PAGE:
NFL Nation: Sen\Derrick Marks

The Big Question: What to expect from VY?

April, 6, 2010
NFC Big Question: East | West | North | South AFC: East | West | North | South

What can we expect from Vince Young in 2010?

[+] EnlargeYoung
Steve Dykes/US PresswireVince Young threw for 1,879 yards in the Titans' final 10 games of the 2009 season.
When this question was posed to me last year at this time, I felt Young would be an unsuccessful quarterback in 2009 -- and going forward. I just didn’t trust him to throw the ball well and accurately enough. Nothing is static in this business, and although I am not ready to say that I am a total believer in Young, my tune has surely changed.

Of course, Young deserves a ton of credit for this improvement, but so does coach Jeff Fisher and the Titans’ offensive play calling. I see a lot of half-field reads for Young and obviously Tennessee employs a run-first offensive approach. It also doesn’t hurt having the threat of Chris Johnson as a runner and outlet receiver to make life much easier on a developing quarterback. The Titans also have one of the very best offensive lines in the league and a young, promising group of pass-catchers.

But back to the original question. Young’s supporting cast shouldn’t change much in 2010. In fact, those pass-catchers -- namely Kenny Britt and Jared Cook -- should be further along in their development. Britt in particular should really assert himself this season.

But most important, Young should continue to progress as well. Of course, Young is very dangerous with his legs and he should continue to present a threat in this capacity, but his passing skills improved by leaps and bounds in 2009 since his last stint as a starting quarterback. His ball placement and touch on throws to all levels is vastly improved. Young seems to understand that staying in the pocket to make the throw is usually a better decision than tucking it down and running in the NFL.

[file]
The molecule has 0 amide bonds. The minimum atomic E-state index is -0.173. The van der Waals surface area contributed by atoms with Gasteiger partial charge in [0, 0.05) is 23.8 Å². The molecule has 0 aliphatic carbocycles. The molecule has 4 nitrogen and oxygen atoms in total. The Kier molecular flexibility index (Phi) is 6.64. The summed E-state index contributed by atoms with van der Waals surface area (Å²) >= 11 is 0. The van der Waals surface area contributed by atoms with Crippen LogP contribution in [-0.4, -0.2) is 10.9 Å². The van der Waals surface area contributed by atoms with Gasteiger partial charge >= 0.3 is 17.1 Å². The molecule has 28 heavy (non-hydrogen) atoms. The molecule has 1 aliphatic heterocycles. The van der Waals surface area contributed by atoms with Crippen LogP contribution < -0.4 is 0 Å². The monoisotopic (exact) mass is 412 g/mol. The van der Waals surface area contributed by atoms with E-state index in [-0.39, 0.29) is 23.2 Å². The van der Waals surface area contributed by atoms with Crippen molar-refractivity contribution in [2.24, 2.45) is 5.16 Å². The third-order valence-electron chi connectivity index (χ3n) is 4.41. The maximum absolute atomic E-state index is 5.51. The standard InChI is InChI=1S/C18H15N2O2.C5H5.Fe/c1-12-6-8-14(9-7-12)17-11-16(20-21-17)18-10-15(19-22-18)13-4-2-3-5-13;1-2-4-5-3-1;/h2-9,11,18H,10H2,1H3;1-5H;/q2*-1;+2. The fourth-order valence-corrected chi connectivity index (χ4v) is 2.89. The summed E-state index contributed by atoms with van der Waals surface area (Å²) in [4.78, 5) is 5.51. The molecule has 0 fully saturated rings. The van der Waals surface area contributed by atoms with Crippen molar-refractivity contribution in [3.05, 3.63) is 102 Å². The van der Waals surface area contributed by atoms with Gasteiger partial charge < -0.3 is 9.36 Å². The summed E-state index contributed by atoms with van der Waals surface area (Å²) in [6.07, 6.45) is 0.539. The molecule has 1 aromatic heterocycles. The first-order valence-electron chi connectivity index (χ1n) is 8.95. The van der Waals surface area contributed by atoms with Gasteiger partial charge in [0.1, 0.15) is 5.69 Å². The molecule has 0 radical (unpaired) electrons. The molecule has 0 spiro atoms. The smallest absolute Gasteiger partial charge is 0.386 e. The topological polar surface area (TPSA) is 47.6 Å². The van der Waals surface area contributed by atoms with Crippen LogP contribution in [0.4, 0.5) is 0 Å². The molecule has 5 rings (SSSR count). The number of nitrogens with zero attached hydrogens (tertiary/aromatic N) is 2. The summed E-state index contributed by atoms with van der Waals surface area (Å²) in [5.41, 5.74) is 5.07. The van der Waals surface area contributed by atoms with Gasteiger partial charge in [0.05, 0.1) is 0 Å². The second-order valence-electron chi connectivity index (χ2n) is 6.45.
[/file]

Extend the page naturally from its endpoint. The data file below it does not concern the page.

But still, this isn’t an offense built to come from behind. Young needs to keep the offense on schedule and move the chains. I see him continuing to do just that, but also further refining his passing skills and deciphering defensive schemes.

Sometimes failure is a great thing for a quarterback. They come back and no longer are playing scared or like the weight of the franchise is planted on their shoulder pads. Young did play fast at times last year, but less so than in the past, and those instances probably will continue to decline. He looks like a much more relaxed quarterback.

Draft Watch: AFC South

March, 26, 2010
Each week leading up to the NFL draft (April 22-24), the blog network will take a division-by-division look at key aspects of the draft. Today’s topic: Under the radar needs.

Houston Texans

While DeMeco Ryans in the middle and Brian Cushing on the strongside are fixtures, the weakside and linebacker depth rate as a secondary issue for the Texans. They could use a pick on the right guy. Gary Kubiak said early this week that Kris Brown can expect competition as the team’s placekicker starting in OTAs. That allows for the possibility the team could use a late pick on a kicker.

Indianapolis Colts

While the team was pleased with the progress of Antonio Johnson and Daniel Muir and expect a second-year jump from Fili Moala, it could still look to add another bigger defensive tackle. Tyjuan Hagler was the starting strongside linebacker at the start of the season, but when an injury ended his season Philip Wheeler took over. That could be a spot Bill Polian addresses. As the team looks for better run-blocking linemen, is Gijon Robinson judged as a sufficient run-blocking H-back/tight end or might there be a better option available than Robinson or injury-prone Tom Santi?

Jacksonville Jaguars

Linebacker hasn’t gotten as much attention as defensive end and the secondary in pre-draft talk so far, but only Daryl Smith is safe from competition. The Jaguars loaded up with three wide receivers in Gene Smith’s first draft, but they lack playmakers and can use a solid guy opposite Mike Sims-Walker if they smack into one during the draft. Indications are the Jaguars will stick with a David Garrard-Luke McCown starter-backup tandem, but Jacksonville needs to develop another quarterback.

Tennessee Titans

Even presuming Michael Griffin bounces back from a very poor third season, Chris Hope will turn 30 early in the fall and the Titans primary depth at safety is Vincent Fuller, who they need playing nickel. Tony Brown, Jason Jones, Jovan Haye, Sen’Derrick Marks and Kevin Vickerson look like a reasonably talented and deep group, but Haye and Marks underwhelmed in their first seasons. Drafting a tackle wouldn’t be a surprise. If Kevin Mawae doesn’t return as a backup center, the Titans will need an interior offensive lineman to back up the three starters.